Dark chocolate has long been touted for its health benefits. Specifically, dark chocolate, with at least 70% cocoa solids, offers you the benefits of the flavonols and theobromine. Not to mention that rich, decadent cocoa flavour!

The (Chocolate) Fountain of Youth

In addition, dark chocolate contains antioxidants that neutralises free radicals, preventing oxidative stress which contributes to the aging process. It lowers blood pressure, increases blood flow, lowers ‘bad’ cholesterol and reduces inflammation and insulin sensitivity.

But perhaps one of the most fascinating benefits is the way it improves your brain’s ability to make new connections between neurons.

If you’re curious to know more about the health benefits of dark chocolate, you should check out this article 

We’re Not All Nuts Around Here

I’ve topped this vegan chocolate mousse with pistachios. They add a gorgeous pop of green to the decadently dark velvety vegan chocolate mousse.  But the term ‘pistachio nut’ is a misnomer. It’s actually not a nut – it’s a ‘drupe’ and is closely related to the cashew (also not a nut).

According to archaeologists, people have been happily munching on pistachios since 6750 BCE. And for good reason. They’re a good source of fibre, antioxidants, and protein. They also contain essential nutrients thought to aid weight loss as well as heart and gut health.

Rate this Vegan Chocolate Mousse

Did you try out our Salted Vegan Chocolate Mousse with Olive Oil and Nuts? Tell us about it! Leave a comment, give this recipe a rating, and remember to tag your photo #theculinarycartel on Instagram so we can see what you come up with.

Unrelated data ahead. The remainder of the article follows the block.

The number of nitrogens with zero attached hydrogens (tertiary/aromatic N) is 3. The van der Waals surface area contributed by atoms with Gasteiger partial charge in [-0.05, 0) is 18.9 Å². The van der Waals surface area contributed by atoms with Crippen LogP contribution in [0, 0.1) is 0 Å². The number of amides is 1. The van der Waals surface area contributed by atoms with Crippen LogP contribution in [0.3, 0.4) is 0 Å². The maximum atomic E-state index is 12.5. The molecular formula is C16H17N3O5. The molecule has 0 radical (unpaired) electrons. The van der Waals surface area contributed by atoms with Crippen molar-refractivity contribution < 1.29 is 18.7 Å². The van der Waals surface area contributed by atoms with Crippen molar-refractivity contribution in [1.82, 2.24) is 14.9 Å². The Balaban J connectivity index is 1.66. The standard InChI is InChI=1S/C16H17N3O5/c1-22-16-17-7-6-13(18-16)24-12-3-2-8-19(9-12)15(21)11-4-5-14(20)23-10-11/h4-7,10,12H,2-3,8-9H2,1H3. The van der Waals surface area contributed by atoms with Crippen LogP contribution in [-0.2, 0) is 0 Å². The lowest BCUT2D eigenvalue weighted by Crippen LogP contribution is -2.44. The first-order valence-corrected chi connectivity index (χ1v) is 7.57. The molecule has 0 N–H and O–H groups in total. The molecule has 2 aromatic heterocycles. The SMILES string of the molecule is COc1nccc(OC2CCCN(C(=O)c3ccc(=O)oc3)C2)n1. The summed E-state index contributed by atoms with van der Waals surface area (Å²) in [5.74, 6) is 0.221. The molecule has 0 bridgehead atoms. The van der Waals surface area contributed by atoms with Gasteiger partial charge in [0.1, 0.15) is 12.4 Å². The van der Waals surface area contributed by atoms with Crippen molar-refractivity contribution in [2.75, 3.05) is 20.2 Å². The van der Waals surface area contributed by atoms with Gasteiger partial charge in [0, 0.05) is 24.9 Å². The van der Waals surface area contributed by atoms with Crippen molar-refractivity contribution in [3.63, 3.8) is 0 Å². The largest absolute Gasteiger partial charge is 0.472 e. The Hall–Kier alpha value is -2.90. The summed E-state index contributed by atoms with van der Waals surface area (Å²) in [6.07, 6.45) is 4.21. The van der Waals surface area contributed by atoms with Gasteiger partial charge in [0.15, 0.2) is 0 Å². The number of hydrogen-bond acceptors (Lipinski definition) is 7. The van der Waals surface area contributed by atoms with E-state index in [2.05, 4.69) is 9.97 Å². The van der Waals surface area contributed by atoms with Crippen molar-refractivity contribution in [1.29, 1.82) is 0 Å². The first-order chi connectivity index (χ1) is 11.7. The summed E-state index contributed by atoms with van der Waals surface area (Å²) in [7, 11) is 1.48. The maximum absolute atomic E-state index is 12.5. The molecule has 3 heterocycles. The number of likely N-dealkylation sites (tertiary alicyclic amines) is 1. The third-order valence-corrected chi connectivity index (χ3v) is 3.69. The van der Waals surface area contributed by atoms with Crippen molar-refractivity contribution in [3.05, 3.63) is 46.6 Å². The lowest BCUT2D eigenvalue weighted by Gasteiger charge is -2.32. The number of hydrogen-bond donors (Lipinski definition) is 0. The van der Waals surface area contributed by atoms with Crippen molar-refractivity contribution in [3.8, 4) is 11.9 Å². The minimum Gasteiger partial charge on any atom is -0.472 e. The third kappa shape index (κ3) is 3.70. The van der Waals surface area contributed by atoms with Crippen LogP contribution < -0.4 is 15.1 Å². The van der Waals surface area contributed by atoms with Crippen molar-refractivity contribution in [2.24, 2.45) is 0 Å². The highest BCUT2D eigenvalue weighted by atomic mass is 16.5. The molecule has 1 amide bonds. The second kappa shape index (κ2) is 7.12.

Check out the recipe video too!

Chocolate Mousse with Aquafaba

Frequently Asked Questions

Does an egg-free substitute really work for a mousse?

Provided you reduce the water ratio (outlined in the steps below), it works really well. Whipping it into frothy peaks takes slightly longer, and an electric mixer will make the process that much easier. Once it’s whipped up, though, you’ll be hard pressed to tell the difference!

Does aquafaba taste like chickpeas?

Surprisingly, not as much as you’d think. In fact, it has an almost neutral taste, and once you whip it up with the castor sugar and dark chocolate, it’s absolutely delectable.

Is this recipe gluten free?

Yes, it is. And if you’d like a sugar-free version, you may want to use a small quantity of Stevia or similar sweetener and sugar-free dark chocolate.

Vegan Chocolate Mousse in Extra Virgin Olive Oil
Chocolate Mousse with Pistachios
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Vegan Chocolate Mousse

Salted Vegan Chocolate Mousse with Olive Oil & Nuts

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  • Author: Jess Bunn
  • Total Time: 0 hours
  • Yield: Serves 4-6
  • Diet: Vegan


This vegan chocolate mousse offers a convenient alternative to traditional egg-based mousse. Fancy something exotic? Here’s an astonishingly tasty, easy-to-make vegan take on a classically decadent, chocolatey dessert!